Niall Beard is the project manager for ELIXIR TeSS. He is based at the University of Manchester and has been with the project since its inception. He is also leading the creation of specifications for describing online training resources in schema.org<http://schema.org> as part of the Bioschemas (http://bioschemas.org) group.
The TeSS (https://tess.elixir-europe.org) portal was designed to offer an at-a-glance view of the ELIXIR training landscape, presenting thousands of training materials, resources and events in an easy-to-use, filterable, feature-rich environment. Users can discover training information relevant to their scientific topic of interest, including different types of training material, tutorials on ELIXIR resources, bioinformatics courses, workshops and schools, and so on. TeSS also provides a 'Training Workflow' feature, which allows trainers to link common bioinformatics tasks, and their associated software tools and databases, within graphical workflow representations. These guide trainees step-by-step through typical bioinformatics analyses, providing links to external resources, background information, further reading, etc., along the learning pathway.
This open audience session will be a forum for discussion and exchange of strategies and approaches for applying other open source tools and platforms to the bioinformatics training space. Come share your experiences and ideas on novel education platforms for bioinformatics training with the audience. Dr. Michelle Brazas, OICR, will moderate this discussion.
Madelaine Gogol, Stowers Institute, United States
Hans-Rudolf Hotz, Friedrich Miescher Institute for Biomedical Research, Switzerland
Hemant Kelkar, University of North Carolina, United States
Alastair Kerr, University of Edinburgh , United Kingdom
Brent Richter, Partners HealthCare of Massachusetts General and Brigham and Women’s Hospitals, United States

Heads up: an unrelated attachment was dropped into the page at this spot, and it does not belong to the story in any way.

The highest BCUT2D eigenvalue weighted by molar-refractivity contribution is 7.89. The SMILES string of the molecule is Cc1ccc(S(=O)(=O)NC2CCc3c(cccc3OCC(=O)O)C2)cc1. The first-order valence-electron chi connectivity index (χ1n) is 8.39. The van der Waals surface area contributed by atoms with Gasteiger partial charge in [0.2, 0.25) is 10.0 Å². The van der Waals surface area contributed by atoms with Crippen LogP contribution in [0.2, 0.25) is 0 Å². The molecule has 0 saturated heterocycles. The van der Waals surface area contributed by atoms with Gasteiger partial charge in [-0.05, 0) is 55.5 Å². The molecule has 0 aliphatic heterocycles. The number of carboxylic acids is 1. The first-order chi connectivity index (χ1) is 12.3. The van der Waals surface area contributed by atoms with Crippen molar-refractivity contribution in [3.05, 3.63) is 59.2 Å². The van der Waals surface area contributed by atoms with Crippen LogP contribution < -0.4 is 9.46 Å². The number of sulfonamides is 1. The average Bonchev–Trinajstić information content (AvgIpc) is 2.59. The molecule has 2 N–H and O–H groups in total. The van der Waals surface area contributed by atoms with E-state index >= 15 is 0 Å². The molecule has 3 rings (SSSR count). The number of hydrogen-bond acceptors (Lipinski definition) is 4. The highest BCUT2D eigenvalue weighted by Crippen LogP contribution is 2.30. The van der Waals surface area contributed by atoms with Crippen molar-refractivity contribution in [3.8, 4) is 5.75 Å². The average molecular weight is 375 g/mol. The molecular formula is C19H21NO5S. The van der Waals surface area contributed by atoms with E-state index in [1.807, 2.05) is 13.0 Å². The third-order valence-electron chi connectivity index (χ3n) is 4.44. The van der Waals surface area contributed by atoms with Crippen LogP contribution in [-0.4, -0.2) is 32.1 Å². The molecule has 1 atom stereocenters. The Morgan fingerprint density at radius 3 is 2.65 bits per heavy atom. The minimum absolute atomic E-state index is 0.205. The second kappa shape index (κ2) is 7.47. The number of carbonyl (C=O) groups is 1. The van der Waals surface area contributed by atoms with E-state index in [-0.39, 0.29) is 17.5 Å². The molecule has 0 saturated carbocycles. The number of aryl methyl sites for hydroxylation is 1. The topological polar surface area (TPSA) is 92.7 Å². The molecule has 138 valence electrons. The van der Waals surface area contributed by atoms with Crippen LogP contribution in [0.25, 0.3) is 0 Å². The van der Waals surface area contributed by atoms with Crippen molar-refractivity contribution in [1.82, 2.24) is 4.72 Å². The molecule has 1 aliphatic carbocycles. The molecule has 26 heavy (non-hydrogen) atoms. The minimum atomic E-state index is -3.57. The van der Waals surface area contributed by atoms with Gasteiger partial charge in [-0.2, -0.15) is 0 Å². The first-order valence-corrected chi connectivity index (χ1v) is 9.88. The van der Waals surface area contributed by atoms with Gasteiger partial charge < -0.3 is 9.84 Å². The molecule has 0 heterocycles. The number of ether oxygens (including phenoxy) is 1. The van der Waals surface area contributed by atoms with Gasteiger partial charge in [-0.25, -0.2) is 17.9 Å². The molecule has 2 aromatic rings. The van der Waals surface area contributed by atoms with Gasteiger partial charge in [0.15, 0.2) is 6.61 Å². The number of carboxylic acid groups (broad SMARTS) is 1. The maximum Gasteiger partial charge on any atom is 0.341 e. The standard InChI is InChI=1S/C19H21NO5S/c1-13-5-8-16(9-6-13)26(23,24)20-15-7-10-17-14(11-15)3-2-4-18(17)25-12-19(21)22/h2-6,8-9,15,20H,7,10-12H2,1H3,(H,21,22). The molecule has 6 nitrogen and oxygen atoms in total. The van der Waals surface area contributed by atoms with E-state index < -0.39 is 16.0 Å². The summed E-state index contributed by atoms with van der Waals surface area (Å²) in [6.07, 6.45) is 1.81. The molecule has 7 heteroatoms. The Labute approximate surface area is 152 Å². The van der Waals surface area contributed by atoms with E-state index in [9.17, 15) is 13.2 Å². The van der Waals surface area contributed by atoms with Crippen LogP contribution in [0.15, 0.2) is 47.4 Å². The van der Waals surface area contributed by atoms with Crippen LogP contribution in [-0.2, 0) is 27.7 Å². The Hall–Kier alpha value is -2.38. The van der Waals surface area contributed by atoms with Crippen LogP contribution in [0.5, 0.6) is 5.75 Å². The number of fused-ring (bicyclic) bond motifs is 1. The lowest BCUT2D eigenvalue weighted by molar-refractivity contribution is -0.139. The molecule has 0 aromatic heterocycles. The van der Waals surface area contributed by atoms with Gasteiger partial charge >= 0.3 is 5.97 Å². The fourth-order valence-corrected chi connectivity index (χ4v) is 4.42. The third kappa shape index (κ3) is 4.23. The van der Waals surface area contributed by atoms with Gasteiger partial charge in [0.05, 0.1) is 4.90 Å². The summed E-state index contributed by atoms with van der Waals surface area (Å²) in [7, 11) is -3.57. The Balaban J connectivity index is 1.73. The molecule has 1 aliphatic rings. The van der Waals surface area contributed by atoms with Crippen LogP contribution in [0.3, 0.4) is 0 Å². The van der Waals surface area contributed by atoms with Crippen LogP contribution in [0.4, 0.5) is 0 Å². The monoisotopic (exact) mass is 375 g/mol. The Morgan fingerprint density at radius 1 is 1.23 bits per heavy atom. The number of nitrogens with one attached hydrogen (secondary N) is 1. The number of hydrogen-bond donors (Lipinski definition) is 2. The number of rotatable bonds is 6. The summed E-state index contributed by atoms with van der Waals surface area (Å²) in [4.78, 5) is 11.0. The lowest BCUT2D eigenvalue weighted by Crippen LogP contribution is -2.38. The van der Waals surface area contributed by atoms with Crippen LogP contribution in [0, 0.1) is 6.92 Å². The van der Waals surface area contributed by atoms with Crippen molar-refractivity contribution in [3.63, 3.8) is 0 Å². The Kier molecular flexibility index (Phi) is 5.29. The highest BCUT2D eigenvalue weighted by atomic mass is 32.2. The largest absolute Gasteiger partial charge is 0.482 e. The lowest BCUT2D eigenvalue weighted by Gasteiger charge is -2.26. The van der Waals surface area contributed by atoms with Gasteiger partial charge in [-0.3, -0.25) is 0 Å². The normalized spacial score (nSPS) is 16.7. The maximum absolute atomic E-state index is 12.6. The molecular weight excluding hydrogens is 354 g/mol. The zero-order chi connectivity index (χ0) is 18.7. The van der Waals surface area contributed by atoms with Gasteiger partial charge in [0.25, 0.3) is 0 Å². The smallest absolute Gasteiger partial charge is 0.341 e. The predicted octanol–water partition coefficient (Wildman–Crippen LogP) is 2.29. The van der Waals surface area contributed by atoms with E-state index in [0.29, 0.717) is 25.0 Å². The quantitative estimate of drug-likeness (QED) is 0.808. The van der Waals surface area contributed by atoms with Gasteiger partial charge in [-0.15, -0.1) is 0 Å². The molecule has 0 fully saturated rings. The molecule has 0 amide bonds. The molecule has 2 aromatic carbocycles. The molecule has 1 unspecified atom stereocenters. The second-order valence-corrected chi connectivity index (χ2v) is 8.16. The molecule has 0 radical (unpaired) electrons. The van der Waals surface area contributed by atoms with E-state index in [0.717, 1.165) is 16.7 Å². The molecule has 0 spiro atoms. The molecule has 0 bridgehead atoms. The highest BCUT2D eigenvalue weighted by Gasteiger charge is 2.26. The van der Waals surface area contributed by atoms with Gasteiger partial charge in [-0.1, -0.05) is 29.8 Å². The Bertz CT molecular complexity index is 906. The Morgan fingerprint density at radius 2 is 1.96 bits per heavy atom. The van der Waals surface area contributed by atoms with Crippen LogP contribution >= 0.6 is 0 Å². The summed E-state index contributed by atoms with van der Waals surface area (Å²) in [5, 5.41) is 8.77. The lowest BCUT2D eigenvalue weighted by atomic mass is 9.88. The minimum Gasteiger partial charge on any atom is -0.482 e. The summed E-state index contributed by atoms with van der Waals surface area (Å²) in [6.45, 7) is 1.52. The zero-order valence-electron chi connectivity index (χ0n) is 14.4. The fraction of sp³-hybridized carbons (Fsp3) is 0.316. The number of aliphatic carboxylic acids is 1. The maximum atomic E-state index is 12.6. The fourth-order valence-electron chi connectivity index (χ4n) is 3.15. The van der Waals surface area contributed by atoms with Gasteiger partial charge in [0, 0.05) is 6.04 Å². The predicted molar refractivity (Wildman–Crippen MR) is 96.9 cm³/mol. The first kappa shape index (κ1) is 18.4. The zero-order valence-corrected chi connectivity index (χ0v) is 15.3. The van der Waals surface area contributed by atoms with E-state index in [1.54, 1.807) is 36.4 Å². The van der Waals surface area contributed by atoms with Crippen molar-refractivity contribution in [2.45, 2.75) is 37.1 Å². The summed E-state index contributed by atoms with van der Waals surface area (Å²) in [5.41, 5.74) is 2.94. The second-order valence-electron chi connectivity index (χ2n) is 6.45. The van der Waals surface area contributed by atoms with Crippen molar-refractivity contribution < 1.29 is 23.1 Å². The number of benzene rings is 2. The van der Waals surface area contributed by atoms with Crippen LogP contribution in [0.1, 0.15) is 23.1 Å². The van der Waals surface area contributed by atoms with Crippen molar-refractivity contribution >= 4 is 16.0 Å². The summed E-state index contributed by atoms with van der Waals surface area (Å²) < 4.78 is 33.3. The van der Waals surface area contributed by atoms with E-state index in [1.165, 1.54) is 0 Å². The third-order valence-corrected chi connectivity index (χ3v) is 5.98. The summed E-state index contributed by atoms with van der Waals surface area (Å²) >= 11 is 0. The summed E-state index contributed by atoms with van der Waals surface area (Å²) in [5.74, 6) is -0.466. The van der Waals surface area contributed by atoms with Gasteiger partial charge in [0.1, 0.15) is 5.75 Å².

Alberto Riva, University of Florida, United States
The workshop will present and then provide an in-depth discussion of two fundamental aspects of core facilities: Operational Management of a Core and, in the second hour, methods and processes to assure reproducibility of a core’s work product through presentation of two examples. Members of core facilities will share their experience and insights via short presentations and in-depth panel discussions. Active audience participation is expected.
The workshop is split into two sessions with a required break between. Each session will have two 15 minute talks followed by a 30 minute discussion.
Brent Richter, Partners HealthCare of Massachusetts General and Brigham and Women’s Hospitals
Good quality control procedures are essential for sequencing facilities. The SciLifeLab National Genomics Infrastructure is an accredited facility that processes thousands of samples every month, driving us to develop high-throughput QC procedures. We use a LIMS, a bespoke web system and most recently MultiQC - a tool custom developed to summarise analysis log files and produce reports that visualise key sample metrics.
This talk will describe how the different systems integrate and how use of MultiQC results for both project level reporting and long term monitoring assist in reproducibility.
SUSHI is an agile data analysis framework that relieves bioinformaticians from the administrative challenges of their data analysis. SUSHI lets users build reproducible data analysis workflows from individual applications and manages the input data, the parameters, meta-information with user-driven semantics, and the job scripts.